Recreating the drinks from Bartender

Just like how a cooking anime is going to leave you peckish, Bartender was an anime I couldn’t watch without having a good drink myself. This, however, made me feel a little jealous. How come I am drinking beer straight from the bottle while these characters get incredibly fancy cocktails. Sure, I could maybe go to a cocktail bar myself… or I could bring the cocktail bar home.

I decided that it’d a be a good idea to try recreating some of the anime’s featured cocktails. After all, it gave me all the instructions I should theoretically need. So that’s what I did and these are the results.

Suntory Whiskey

It may be weird to start out on a regular glass of whiskey, but the Suntory “Kakubin” is a major plot element in the show after all. It felt wrong not to give it a try.

Suntory was Japan’s first-ever whiskey producer, founding its first distillery in 1923 after first entering the alcohol market with port wine. The iconic square bottle styled after a tortoise shell symbolizes the company’s enduring commitment to quality. It also makes the whiskey look especially fancy, in spite of being quite affordable—60 euros for an imported bottle.

According to Bartender the flavor is inspired by scotch, but finely tuned to appeal to Japan’s people. The result is a whiskey that is pleasantly mild in both smell and taste. Each sip goes down incredibly smoothly and it has a nice mix of tones to its flavor. This softness makes Suntory a nice, easy drink, which doesn’t burn or overpower.

This does make it tempting to drink more and faster than I would with my usual brands. Those who prefer their alcohol to have some kick will likely feel that Suntory is too weak. Especially if you add ice or water to it as well, though I didn’t actually test that myself.

Rusty Nail

Mixing my own cocktail was a new experience for me. One that was made all the more strange because this one called for a departure from my usual drinking habits. The Rusty Nail is a cocktail served on ice—which I never put in my alcohol willingly—which incorporates Drambuie and scotch, whereas I am usually adamant about drinking Irish whiskey.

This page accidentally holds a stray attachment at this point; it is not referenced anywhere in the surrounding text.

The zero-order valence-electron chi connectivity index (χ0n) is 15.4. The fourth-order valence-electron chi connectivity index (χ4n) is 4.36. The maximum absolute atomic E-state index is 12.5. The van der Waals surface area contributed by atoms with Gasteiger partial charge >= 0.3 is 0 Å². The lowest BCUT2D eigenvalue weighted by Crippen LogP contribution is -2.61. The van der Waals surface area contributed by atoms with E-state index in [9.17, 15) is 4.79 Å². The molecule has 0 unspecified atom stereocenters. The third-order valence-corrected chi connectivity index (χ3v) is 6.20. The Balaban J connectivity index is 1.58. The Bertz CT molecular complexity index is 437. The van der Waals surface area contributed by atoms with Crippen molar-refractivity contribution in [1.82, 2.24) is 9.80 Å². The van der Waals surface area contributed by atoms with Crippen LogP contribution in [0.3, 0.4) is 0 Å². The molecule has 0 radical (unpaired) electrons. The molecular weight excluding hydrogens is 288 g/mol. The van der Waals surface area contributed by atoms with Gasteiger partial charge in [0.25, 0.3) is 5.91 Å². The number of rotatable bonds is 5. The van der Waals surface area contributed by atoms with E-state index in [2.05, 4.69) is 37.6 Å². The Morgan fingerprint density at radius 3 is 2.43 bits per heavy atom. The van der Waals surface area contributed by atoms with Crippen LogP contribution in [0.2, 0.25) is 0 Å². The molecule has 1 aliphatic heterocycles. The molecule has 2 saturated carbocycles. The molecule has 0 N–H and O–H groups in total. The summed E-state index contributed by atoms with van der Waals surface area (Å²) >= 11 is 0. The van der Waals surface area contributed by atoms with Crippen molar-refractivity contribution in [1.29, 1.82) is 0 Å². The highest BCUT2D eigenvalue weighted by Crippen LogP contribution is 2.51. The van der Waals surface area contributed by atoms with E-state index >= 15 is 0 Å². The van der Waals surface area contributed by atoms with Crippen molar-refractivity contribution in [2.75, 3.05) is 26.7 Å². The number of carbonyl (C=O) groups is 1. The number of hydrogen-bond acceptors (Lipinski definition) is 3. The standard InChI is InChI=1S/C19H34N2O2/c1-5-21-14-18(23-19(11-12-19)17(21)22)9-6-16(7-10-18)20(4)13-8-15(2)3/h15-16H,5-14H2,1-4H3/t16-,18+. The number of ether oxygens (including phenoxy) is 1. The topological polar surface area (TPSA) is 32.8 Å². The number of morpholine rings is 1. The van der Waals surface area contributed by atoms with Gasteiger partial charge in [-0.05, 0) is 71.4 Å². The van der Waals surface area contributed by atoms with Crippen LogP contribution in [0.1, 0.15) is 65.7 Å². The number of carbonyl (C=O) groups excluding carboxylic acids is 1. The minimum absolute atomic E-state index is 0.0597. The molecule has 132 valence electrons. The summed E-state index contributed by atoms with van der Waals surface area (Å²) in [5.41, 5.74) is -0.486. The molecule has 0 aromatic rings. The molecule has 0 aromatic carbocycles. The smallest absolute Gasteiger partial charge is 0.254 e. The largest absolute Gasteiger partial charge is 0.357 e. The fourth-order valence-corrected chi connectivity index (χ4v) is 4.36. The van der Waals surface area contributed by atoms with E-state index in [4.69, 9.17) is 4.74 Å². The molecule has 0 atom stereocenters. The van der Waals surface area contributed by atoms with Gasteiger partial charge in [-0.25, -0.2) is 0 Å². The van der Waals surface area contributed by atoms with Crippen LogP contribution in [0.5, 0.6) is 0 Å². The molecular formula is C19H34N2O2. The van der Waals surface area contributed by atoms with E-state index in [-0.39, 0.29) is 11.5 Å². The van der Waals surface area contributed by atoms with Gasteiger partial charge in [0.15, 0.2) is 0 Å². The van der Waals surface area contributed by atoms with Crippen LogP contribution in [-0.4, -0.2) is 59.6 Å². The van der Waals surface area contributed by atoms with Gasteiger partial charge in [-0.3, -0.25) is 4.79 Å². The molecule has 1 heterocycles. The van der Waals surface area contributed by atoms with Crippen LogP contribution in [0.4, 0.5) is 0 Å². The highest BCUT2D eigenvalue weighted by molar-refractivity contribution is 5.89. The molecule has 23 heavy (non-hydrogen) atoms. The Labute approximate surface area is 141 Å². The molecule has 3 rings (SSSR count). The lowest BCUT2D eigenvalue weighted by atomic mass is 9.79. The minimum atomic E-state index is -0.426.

Nevertheless I decided to follow the recipe. A scoop of ice and a half part Drambuie for every full part of scotch. Mix or stir it together and there you go. It doesn’t call for anything fancy and the result is pretty damn tasty.

Drambuie is a whiskey liqueur that mixes scotch, honey, and a blend of herbs and spices. Its flavor is very distinct and strong, which is what makes the Rusty Nail such a nice cocktail. Even when mixed with a different scotch, that sweet, herby flavor of the Drambuie still comes through brilliantly. Chilled with all that ice, it becomes a drink that is refreshing and flavorful.

I like to order an Old Fashioned whenever I go out drinking, which I feel the Rusty Nail is comparable too. The difference being that this recipe has fewer ingredients, making it a lot more beginner friendly. I ended up making several of these since acquiring my bottle of Drambuie (23 euros for 70 cl). A good thing too, as now I have an actual purpose for any bottles of scotch that end up in my possession.

As an aside, I did try this drink without ice. This helps the Drambuie stand out even more, creating a taste that I’d compare to “Fireball, if Fireball was actually good”.

Pastis 51

So, pastis is a type of alcohol native of France. Its renowned for its overpowering anise flavor, which Bartender jokingly mentions only 1 in 10 people actually like. Turns out that I am not in that 10%, though my friend apparently was. Lucky bastard is now the proud owner of an entire bottle of Pastis 51.

We first tried the stuff pure, which was as aggressive as Bartender made it out to be. The anise is so strong that it felt as if my tongue was paralyzed. The taste lingered for a long time as well. For about an hour after my last sip, everything I ate or drank still tasted like pure pastis.

The anime recommends watering it down. 3 parts water for every 1 part of Pastis 51. Doing so will almost instantly change the color to a white hue, fitting the anise flavor. The taste becomes milder and doesn’t linger anywhere near as long either. Is it better this way? Yes. However, I still couldn’t see myself ever willingly drinking this again.

Black Velvet

By far the most complicated drink in terms of preparation, Black Velvet is a mixture of champagne and stout. While you’d usually pour a beer so as to reduce the amount of foam, for a Black Velvet you need to counter-intuitively pour it straight down into the glass. While, at the same time, pouring an equal amount of champagne.

Getting it just right to avoid a rush of foam is difficult, so of course I fucked it up. I kept having to wait for the foam to go down so I could pour in more, repeating this process about 3 times per glass. That was disappointing, but I did get a decent 50/50 mix eventually.

The result was worth the wait. The mix between stout and champagne is a surprisingly nice one. The bubbly sensation and flavor of champagne complementing the ruggedness of Guinness.

While Bartender insists on Guinness, you can theoretically use other stouts. I did wish it was more specific about what champagne to use though, because I know nothing about champagne. I just bought the first bottle in my price range that sounded fancy. Your mileage may thus vary depending on what brands you go with, but I could definitely see myself trying this one again. Preferably made by someone more competent.

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